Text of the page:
By Mary Barbera, PhD, RN, BCBA-D
Have you ever been in a lecture where the material is way too easy or completely over your head? If you get in these situations what do you do? I bet you might doodle, play with your hair, or scroll through your Facebook newsfeed on your phone. This is the equivalent of a child with autism engaging in self-stimulatory behavior (otherwise known as “stimming”).
We all stim. In fact our solitary leisure activities (such as shooting a basketball into a hoop for a few minutes, playing the violin, or watching reality TV) are actually stimming. These self-stimulatory behaviors keep the neurons in our brain firing while we are not meaningfully engaged with others or working on a task where we need to concentrate.
Since children with autism usually have poor language, social, and leisure skills, some kids with autism engage in stim behavior for hours each day and these stim behaviors are often very disruptive across a variety of settings.
Stimming can take very different forms. Some kids might engage in stimming by rocking their bodies, flapping their fingers or by making loud vocalizations while kids with higher language abilities might script lines from movies, build the same lego structures over and over, or watch the same YouTube clips for hours.
Some stims, such as head banging or eye poking, can be dangerous or even life-threatening. I started with a 2-year-old client several years ago that banged his head repetitively on hard surfaces for 3 or more hours per day which caused an open wound on his head. With proper ABA/VB intervention and with regular supervision and oversight by me as the BCBA, we were able to get this young boy’s head banging down to under 5 minutes a day and his head wound eventually healed.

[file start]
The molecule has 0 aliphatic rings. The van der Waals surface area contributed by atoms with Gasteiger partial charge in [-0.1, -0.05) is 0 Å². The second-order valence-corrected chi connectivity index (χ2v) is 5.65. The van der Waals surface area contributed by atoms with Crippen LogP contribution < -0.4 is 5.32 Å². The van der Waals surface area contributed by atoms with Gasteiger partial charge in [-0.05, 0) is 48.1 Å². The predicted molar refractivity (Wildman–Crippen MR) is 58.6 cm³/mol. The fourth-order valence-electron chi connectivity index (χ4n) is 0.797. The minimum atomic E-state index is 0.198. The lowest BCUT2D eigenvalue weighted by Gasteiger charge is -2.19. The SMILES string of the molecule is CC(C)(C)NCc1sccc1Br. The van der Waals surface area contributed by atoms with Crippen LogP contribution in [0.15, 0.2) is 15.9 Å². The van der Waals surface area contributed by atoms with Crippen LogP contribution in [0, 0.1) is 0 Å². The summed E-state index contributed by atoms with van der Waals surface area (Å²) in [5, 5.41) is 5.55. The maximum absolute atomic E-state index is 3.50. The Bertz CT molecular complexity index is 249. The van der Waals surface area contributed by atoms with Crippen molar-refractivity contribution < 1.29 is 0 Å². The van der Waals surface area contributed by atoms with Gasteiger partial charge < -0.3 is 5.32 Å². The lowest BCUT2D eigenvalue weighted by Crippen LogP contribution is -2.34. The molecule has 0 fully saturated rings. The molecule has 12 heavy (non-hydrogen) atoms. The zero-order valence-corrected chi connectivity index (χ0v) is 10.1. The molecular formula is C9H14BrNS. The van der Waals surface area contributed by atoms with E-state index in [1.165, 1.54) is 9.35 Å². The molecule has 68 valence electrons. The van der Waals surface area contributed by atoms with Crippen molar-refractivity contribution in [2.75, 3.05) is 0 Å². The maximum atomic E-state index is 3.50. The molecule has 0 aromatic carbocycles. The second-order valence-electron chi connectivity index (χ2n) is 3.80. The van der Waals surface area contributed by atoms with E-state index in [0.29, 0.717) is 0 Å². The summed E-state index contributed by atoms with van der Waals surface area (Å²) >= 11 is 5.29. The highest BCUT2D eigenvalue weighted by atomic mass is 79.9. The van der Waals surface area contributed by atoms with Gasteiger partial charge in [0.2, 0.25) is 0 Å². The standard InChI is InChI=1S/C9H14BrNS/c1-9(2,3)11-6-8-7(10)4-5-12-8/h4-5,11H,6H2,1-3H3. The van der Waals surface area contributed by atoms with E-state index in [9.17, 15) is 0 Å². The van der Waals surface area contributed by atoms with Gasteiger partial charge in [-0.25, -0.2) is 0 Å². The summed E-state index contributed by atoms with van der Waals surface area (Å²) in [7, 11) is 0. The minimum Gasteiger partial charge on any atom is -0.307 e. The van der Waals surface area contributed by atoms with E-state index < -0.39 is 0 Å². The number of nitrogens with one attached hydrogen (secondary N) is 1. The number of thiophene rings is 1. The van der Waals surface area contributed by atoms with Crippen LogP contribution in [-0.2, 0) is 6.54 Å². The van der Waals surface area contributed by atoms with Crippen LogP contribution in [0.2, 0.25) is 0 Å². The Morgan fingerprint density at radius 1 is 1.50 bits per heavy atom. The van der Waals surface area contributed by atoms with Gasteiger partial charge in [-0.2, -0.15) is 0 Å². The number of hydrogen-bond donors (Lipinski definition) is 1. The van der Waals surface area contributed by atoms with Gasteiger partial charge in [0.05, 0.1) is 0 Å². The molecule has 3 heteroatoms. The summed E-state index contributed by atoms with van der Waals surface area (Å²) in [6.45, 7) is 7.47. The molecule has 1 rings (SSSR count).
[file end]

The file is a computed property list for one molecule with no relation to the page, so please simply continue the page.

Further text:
As both a BCBA-D and a mom of a son with autism, you might be surprised to learn that unless a stim behavior is dangerous, like the 2-year-old client’s head banging described above, I almost never work on decreasing minor stim behavior directly. Instead of focusing on decreasing the stimming (rocking, moaning, scripting, etc.), I work on improving language and learning skills and eventually replacing very odd and immature stim behaviors with more socially appropriate leisure activities.
The key to stopping a stim behavior is recognizing that you cannot, in fact, simply STOP a behavior. Any behavior that is to be reduced must be replaced by an equally valuable or functional behavior.
Click the button below to download my Six Steps to Reduce Minor Self-Stim Behavior in Children with Autism cheat sheet so you can get started today!